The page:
Tao Family

The family paid $1.1 million for the waterfront property, which includes a shared dock and a diving board. The family used it for day trips and weeklong vacations.

Meanwhile, Ms. Tao spent about 10 years painstakingly renovating the home, restoring original details such as wood paneling and yellow-brass fixtures. "Whatever I could preserve, I did," she said.

The upper level of the home, which once contained the captain’s quarters, remains largely as it was when the Manzanita was afloat, with clerestory windows, a fireplace and walls paneled in 100-year-old mahogany. Ms. Tao said she removed Sheetrock added by a previous owner, while keeping the boat’s original doors and light switches. She replaced carpeting with heated wood floors, and used engineered mahogany to resemble the original wood.

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The ship has three staterooms, or bedrooms. One still has its original, built-in wooden bunk, Ms. Tao said, and she built a similar-looking bunk in the opposite stateroom to match.

The Taos renovated the home’s one full and two half-bathrooms. In keeping with the nautical theme, the master bath has a copper soaking tub, copper-embossed sink and a vanity fashioned from a wooden barrel.

The lower level has fewer original details, but Ms. Tao renovated it to look as boat-like as possible. She outfitted the kitchen with custom cabinetry, bronze hardware and a cherry-red, cast-iron AGA range. While searching for a copper backsplash, she was told by one vendor that he was too busy to take the job. That changed when "I sent him pictures of the boat house," she said. "He immediately called me and said he would do it."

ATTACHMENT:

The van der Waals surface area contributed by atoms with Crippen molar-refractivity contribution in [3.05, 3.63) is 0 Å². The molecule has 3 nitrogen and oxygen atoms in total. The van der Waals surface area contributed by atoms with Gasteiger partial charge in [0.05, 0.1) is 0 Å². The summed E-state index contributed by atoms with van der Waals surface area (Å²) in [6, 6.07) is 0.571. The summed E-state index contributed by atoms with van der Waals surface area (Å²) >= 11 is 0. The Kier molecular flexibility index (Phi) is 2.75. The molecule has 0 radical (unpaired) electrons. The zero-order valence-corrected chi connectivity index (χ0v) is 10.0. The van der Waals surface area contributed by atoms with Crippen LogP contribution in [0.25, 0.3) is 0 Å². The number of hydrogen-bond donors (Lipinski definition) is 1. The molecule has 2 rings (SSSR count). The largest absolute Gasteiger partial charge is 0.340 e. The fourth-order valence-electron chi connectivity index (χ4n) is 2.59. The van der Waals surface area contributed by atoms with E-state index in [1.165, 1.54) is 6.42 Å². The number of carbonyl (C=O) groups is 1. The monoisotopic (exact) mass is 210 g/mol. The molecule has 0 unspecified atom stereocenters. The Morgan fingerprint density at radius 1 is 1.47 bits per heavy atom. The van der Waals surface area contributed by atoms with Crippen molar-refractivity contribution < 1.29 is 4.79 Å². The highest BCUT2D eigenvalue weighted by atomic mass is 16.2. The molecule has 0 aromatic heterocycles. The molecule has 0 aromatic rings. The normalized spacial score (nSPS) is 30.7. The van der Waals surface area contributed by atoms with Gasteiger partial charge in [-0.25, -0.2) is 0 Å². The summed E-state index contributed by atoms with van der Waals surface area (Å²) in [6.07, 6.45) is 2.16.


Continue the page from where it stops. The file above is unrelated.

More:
Throughout the interior, the Taos displayed framed historic photos and newspaper clippings about the Manzanita. Ms. Tao said she would likely leave most of them for the next owner.

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Home prices on Mercer Island, an affluent suburb linked by bridge to Seattle and Bellevue, range from $1 million to $18 million, Ms. Scott said. Older homes are rare since the island wasn’t connected to the mainland by bridge until the 1920s. Real-estate sales have been strong for years due to tech-industry growth, she said, and the market is even more competitive now that the pandemic has slashed the number of available homes for sale. Mercer Island homes routinely sell within days of hitting the market, often over the asking price with multiple bids, Ms. Scott said.

In such a fast-moving market, it is possible that the Manzanita will be torn down and a new, larger house built in its place, she said. "It’s quirky—no doubt about it," Ms. Scott said. Plus, the home’s hillside location requires descending 48 steps from the parking lot.

But some potential buyers have expressed interest in keeping the Manzanita intact, and Ms. Scott hopes that will happen: "It’s just one of those funky things that deserves to live on."